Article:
Within the eight lectures Rudolf Steiner gave almost one hundred years ago that comprise the current practice of Biodynamic Agriculture, one lecture specifically addressed the design of the farm organism in a very comprehensive manner. The proper proportions of woodlands to croplands, animals, bird and insect life to be envisioned for the farm to attain a healthy balance, as well as the reasons for those suggestions according to Steiner’s philosophy of a healthy farm organism were included within all the now familiar indications for managing soil fertility, farming within a geocentric view that includes all the cosmic influences in our earthly sphere, and the indications for making and using the biodynamic preparations.
Since this seminal work of Rudolf Steiner and its implications for the spiritual renewal of agriculture, other disciplines that state similar approaches to regenerative and enlivening techniques have been created. All of these approaches have underpinnings within the lectures of “Foundations for the Spiritual Renewal of Agriculture”, aka the Agriculture Course. Portions of organic agriculture can be traced to the conversations and influence from Pfeiffer to Rodale in the middle of the 20th century here in the US. The discipline of Permaculture, originating in Australia with Bill Mollison and David Holgrem, has specific similarities that can be drawn to lecture seven of the agriculture course. These disciplines are supportive and comprehensive in their own right. In principle, they are ecologically sound but lack the spiritual foundations found in Biodynamic agriculture. The consciousness of inclusion and unity to support earth evolution is the impetus of finding harmony between these disciplines and implementing their common good in practice.
In June at the JPI farm, a cohort of fifteen students, two faculty and JPI staff endeavored to marry the disciplines of biodynamics and permaculture in a hands on educational workshop with the objective to design a biodynamic farm organism whose purpose is in alignment with JPI’s mission. Using the on site resource of the JPI farm, we envisioned a farm organism designed with permaculture principles and managed with JPI’s mission and vision of:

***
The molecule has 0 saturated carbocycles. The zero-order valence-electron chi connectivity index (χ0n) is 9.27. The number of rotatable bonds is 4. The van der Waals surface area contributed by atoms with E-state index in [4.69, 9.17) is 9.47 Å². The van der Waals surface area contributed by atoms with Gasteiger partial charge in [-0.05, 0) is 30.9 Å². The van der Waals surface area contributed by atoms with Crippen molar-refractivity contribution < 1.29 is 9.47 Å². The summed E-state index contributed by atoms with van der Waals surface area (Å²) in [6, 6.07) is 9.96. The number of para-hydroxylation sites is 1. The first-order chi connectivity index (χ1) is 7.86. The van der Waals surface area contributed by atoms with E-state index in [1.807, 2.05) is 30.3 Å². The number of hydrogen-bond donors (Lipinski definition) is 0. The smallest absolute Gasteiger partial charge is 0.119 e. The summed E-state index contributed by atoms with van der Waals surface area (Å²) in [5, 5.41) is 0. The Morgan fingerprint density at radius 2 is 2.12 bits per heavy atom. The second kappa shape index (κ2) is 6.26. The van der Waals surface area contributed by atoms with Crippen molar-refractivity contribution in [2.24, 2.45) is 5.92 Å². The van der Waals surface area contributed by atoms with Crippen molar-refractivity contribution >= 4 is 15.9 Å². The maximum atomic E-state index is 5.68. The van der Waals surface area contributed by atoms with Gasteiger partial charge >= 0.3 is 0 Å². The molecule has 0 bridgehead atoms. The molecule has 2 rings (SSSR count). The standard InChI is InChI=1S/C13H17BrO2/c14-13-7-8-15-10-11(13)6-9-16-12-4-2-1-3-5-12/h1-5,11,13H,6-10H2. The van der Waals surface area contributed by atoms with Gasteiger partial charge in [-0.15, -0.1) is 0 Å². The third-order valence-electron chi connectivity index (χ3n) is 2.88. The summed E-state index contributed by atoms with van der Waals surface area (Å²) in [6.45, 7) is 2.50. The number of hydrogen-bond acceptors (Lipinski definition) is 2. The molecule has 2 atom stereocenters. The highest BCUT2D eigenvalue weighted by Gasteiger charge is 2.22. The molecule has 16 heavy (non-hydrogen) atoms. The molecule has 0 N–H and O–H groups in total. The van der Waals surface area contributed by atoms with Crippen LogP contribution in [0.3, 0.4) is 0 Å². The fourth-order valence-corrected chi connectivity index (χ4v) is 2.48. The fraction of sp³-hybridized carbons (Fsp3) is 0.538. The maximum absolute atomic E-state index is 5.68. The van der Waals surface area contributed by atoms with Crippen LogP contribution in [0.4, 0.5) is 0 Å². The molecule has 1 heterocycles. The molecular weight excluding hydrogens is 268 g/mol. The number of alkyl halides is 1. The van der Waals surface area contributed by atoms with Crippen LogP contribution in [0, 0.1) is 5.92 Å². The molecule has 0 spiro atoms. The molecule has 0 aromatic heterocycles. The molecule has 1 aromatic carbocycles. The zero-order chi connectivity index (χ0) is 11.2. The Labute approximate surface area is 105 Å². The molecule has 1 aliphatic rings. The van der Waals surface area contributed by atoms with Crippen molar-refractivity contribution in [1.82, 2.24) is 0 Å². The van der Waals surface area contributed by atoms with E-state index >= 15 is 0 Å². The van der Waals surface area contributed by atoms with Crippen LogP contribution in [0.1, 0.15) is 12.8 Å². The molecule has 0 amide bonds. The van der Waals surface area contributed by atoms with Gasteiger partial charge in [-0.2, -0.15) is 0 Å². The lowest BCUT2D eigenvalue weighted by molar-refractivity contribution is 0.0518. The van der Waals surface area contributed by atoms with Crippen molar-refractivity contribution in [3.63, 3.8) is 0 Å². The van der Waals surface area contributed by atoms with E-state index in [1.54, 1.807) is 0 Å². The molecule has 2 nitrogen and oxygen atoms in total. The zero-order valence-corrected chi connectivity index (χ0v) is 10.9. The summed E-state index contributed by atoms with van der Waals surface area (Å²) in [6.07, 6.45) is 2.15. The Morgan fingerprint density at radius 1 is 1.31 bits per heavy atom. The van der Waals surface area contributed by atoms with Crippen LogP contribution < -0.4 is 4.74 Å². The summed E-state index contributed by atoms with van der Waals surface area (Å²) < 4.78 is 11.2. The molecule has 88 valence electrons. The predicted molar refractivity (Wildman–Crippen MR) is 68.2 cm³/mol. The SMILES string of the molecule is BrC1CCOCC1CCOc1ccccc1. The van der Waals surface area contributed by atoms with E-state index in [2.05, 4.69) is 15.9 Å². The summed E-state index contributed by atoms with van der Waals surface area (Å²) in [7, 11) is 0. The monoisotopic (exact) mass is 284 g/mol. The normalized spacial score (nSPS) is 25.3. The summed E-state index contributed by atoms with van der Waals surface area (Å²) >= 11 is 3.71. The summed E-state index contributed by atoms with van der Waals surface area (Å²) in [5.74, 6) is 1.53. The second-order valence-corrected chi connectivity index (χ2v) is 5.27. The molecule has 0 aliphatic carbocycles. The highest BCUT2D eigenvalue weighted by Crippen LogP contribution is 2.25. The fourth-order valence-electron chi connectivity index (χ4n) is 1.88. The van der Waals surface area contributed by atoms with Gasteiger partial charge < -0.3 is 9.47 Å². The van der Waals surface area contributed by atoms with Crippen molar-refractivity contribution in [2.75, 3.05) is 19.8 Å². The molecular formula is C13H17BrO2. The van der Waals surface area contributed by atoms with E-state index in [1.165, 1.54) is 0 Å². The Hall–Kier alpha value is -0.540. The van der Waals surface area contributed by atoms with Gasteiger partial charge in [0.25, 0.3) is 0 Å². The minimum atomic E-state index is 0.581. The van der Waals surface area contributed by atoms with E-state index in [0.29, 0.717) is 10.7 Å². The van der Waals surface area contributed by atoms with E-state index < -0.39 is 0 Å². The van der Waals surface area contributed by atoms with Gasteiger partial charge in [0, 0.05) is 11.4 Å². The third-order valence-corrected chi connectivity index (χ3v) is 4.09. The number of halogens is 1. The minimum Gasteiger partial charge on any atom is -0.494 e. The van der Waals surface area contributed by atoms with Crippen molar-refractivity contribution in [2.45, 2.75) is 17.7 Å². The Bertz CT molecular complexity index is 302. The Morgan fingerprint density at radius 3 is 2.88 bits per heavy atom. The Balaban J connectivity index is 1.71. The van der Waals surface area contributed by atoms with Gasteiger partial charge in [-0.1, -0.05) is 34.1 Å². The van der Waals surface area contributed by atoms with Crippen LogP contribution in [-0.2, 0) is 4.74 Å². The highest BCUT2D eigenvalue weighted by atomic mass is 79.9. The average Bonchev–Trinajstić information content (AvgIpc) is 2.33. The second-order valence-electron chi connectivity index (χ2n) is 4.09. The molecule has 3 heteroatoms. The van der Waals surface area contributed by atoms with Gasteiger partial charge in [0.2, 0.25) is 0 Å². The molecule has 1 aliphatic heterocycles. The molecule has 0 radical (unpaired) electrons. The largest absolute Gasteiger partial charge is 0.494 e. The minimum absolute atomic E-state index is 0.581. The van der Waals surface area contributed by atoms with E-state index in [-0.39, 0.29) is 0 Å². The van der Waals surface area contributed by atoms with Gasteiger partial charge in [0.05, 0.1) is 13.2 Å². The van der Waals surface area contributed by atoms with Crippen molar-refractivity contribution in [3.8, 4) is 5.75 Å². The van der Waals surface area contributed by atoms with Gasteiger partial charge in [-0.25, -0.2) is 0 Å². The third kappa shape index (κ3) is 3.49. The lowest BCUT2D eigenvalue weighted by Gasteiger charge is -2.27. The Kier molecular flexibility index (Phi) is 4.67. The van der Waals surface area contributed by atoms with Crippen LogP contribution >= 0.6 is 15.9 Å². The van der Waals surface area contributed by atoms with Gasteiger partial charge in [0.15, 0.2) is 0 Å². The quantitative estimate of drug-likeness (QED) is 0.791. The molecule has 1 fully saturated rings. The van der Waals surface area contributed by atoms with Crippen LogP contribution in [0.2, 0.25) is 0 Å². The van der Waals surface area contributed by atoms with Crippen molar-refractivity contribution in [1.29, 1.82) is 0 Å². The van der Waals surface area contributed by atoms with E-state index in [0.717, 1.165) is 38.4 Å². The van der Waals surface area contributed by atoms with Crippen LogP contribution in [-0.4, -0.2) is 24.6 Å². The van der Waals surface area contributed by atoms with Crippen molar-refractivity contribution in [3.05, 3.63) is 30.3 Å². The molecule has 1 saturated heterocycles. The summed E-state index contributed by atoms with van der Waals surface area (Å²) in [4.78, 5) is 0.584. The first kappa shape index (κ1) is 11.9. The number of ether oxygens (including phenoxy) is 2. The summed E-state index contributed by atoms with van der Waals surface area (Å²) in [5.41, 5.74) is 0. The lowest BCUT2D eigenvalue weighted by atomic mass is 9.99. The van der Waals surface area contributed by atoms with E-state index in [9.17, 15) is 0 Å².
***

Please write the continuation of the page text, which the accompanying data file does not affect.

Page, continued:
A diverse international student cohort represented several related disciplines of architecture, Waldorf and traditional educators, agricultural professionals, students within sustainability degree programs, and biodynamic gardeners and farmers. The workshop was facilitated by Wind Clearwater, an experienced permaculture designer and landscaper from western Colorado, very familiar with Biodynamics; and Patricia Frazier, JPI board member, preparation maker and biodynamic farmer also from western Colorado. Wind and Patricia have taught many Permaculture Design Certificate courses together utilizing the marriage of biodynamics and permaculture over the past decade. Local guest lecturers Ed Skopal and Leaf Myczack added valuable related information about local plant materials for both medicinal, edible and landscaping using permaculture design principles and the extremely important management of water in the landscape. JPI staff members Adam Fisher and Larry Mabe led informative lectures on preparation making relative to the season, and current cultivation practices on the JPI farm. Their knowledge of current preparation making activities included choosing appropriate preparation pit locations, seasonal preparation making activities, preparation storage, and needed plant materials and animals. They lent valuable insight into the influence of preparation making and application upon educational needs, future needs within the farm for animals, composting operations, student housing, and operational needs for preparation making and distribution. All these were major factors influencing an intelligent and functional design for the future of a JPI farm organism that reflects form, function, and beauty.
The resulting designs were intricate, beautiful, and reflect a superior grasp of the concepts inherent in both Permaculture and Biodynamic Agriculture. Using familiar forms in nature such as spirals, circles, and lemniscates; nuances of the zodiac; and the different eco zones of woods, fields, river, and wild areas, the students drew and demonstrated many different pictorial representations of a farm organism using all the necessary elements of the JPI farm organism aligning with our mission. JPI plans to continue with the permadynamics education next fall, an independent study in winter, and completion of the design certificate in “permadynamics” consistent with a traditional Permaculture Design Certificate next spring. For information on joining the current class, please contact the JPI office or visit the website.